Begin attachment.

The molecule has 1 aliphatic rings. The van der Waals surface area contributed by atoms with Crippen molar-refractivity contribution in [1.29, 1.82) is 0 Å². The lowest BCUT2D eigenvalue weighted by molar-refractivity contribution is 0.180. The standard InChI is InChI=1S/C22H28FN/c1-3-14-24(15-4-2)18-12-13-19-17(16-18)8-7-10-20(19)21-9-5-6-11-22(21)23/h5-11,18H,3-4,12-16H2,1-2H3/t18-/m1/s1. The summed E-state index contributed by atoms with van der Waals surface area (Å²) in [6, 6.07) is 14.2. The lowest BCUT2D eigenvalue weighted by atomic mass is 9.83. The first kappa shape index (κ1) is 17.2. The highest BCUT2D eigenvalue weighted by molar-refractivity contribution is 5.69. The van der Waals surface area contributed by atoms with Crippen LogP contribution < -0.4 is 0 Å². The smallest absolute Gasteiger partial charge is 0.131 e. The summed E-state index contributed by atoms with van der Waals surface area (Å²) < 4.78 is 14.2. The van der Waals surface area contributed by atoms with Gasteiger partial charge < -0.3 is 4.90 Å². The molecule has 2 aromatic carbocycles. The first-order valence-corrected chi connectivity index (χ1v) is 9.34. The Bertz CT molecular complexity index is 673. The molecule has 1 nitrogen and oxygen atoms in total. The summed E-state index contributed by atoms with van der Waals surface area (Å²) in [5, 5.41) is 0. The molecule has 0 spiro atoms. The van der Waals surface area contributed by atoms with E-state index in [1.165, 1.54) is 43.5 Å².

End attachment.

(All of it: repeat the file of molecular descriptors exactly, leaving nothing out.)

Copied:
The molecule has 1 aliphatic rings. The van der Waals surface area contributed by atoms with Crippen molar-refractivity contribution in [1.29, 1.82) is 0 Å². The lowest BCUT2D eigenvalue weighted by molar-refractivity contribution is 0.180. The standard InChI is InChI=1S/C22H28FN/c1-3-14-24(15-4-2)18-12-13-19-17(16-18)8-7-10-20(19)21-9-5-6-11-22(21)23/h5-11,18H,3-4,12-16H2,1-2H3/t18-/m1/s1. The summed E-state index contributed by atoms with van der Waals surface area (Å²) in [6, 6.07) is 14.2. The lowest BCUT2D eigenvalue weighted by atomic mass is 9.83. The first kappa shape index (κ1) is 17.2. The highest BCUT2D eigenvalue weighted by molar-refractivity contribution is 5.69. The van der Waals surface area contributed by atoms with Crippen LogP contribution < -0.4 is 0 Å². The smallest absolute Gasteiger partial charge is 0.131 e. The summed E-state index contributed by atoms with van der Waals surface area (Å²) < 4.78 is 14.2. The van der Waals surface area contributed by atoms with Gasteiger partial charge < -0.3 is 4.90 Å². The molecule has 2 aromatic carbocycles. The first-order valence-corrected chi connectivity index (χ1v) is 9.34. The Bertz CT molecular complexity index is 673. The molecule has 1 nitrogen and oxygen atoms in total. The summed E-state index contributed by atoms with van der Waals surface area (Å²) in [5, 5.41) is 0. The molecule has 0 spiro atoms. The van der Waals surface area contributed by atoms with E-state index in [1.165, 1.54) is 43.5 Å².